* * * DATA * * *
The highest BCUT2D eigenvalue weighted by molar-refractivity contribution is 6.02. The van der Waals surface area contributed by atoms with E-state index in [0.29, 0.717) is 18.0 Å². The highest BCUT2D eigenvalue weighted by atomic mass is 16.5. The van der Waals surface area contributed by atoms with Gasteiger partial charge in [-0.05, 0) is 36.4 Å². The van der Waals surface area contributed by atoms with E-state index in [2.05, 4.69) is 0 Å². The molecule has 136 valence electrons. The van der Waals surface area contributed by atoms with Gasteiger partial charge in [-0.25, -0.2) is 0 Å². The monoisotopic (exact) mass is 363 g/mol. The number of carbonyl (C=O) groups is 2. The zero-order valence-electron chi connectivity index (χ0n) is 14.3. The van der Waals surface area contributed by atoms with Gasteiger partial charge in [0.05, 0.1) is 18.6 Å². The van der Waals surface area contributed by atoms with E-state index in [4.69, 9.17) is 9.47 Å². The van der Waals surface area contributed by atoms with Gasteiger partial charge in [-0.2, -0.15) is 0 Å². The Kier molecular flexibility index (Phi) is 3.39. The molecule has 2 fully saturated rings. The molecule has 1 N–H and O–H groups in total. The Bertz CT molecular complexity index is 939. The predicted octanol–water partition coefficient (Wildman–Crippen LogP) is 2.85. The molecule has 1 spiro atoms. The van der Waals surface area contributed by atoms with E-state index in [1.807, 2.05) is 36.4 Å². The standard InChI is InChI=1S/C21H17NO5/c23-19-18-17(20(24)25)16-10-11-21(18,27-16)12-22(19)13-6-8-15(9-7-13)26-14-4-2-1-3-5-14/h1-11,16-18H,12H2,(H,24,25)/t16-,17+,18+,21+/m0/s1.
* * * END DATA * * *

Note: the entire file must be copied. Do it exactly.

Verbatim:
The highest BCUT2D eigenvalue weighted by molar-refractivity contribution is 6.02. The van der Waals surface area contributed by atoms with E-state index in [0.29, 0.717) is 18.0 Å². The highest BCUT2D eigenvalue weighted by atomic mass is 16.5. The van der Waals surface area contributed by atoms with Gasteiger partial charge in [-0.05, 0) is 36.4 Å². The van der Waals surface area contributed by atoms with E-state index in [2.05, 4.69) is 0 Å². The molecule has 136 valence electrons. The van der Waals surface area contributed by atoms with Gasteiger partial charge in [-0.25, -0.2) is 0 Å². The monoisotopic (exact) mass is 363 g/mol. The number of carbonyl (C=O) groups is 2. The zero-order valence-electron chi connectivity index (χ0n) is 14.3. The van der Waals surface area contributed by atoms with Gasteiger partial charge in [0.05, 0.1) is 18.6 Å². The van der Waals surface area contributed by atoms with E-state index in [4.69, 9.17) is 9.47 Å². The van der Waals surface area contributed by atoms with Gasteiger partial charge in [-0.2, -0.15) is 0 Å². The Kier molecular flexibility index (Phi) is 3.39. The molecule has 2 fully saturated rings. The molecule has 1 N–H and O–H groups in total. The Bertz CT molecular complexity index is 939. The predicted octanol–water partition coefficient (Wildman–Crippen LogP) is 2.85. The molecule has 1 spiro atoms. The van der Waals surface area contributed by atoms with E-state index in [1.807, 2.05) is 36.4 Å². The standard InChI is InChI=1S/C21H17NO5/c23-19-18-17(20(24)25)16-10-11-21(18,27-16)12-22(19)13-6-8-15(9-7-13)26-14-4-2-1-3-5-14/h1-11,16-18H,12H2,(H,24,25)/t16-,17+,18+,21+/m0/s1.